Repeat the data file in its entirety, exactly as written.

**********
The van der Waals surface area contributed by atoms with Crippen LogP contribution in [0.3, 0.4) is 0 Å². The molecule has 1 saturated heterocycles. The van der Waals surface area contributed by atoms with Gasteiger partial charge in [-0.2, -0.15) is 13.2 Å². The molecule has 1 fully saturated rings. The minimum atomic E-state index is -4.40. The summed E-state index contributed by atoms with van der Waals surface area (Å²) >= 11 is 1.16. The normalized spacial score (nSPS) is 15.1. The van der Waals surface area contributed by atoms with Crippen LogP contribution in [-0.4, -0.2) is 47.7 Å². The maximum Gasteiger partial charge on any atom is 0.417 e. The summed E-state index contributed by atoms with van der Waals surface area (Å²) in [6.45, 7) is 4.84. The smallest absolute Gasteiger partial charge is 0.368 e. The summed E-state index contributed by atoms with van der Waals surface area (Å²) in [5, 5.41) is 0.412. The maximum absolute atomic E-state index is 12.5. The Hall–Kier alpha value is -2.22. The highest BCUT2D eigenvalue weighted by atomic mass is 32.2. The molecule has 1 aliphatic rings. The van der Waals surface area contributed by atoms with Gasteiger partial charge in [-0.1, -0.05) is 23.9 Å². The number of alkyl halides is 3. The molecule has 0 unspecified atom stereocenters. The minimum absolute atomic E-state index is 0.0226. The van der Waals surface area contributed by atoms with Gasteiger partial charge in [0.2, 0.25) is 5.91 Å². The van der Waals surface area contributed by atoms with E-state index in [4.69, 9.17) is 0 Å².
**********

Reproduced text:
The van der Waals surface area contributed by atoms with Crippen LogP contribution in [0.3, 0.4) is 0 Å². The molecule has 1 saturated heterocycles. The van der Waals surface area contributed by atoms with Gasteiger partial charge in [-0.2, -0.15) is 13.2 Å². The molecule has 1 fully saturated rings. The minimum atomic E-state index is -4.40. The summed E-state index contributed by atoms with van der Waals surface area (Å²) >= 11 is 1.16. The normalized spacial score (nSPS) is 15.1. The van der Waals surface area contributed by atoms with Crippen LogP contribution in [-0.4, -0.2) is 47.7 Å². The maximum Gasteiger partial charge on any atom is 0.417 e. The summed E-state index contributed by atoms with van der Waals surface area (Å²) in [6.45, 7) is 4.84. The smallest absolute Gasteiger partial charge is 0.368 e. The summed E-state index contributed by atoms with van der Waals surface area (Å²) in [5, 5.41) is 0.412. The maximum absolute atomic E-state index is 12.5. The Hall–Kier alpha value is -2.22. The highest BCUT2D eigenvalue weighted by atomic mass is 32.2. The molecule has 1 aliphatic rings. The van der Waals surface area contributed by atoms with Gasteiger partial charge in [-0.1, -0.05) is 23.9 Å². The number of alkyl halides is 3. The molecule has 0 unspecified atom stereocenters. The minimum absolute atomic E-state index is 0.0226. The van der Waals surface area contributed by atoms with Gasteiger partial charge in [0.2, 0.25) is 5.91 Å². The van der Waals surface area contributed by atoms with E-state index in [4.69, 9.17) is 0 Å².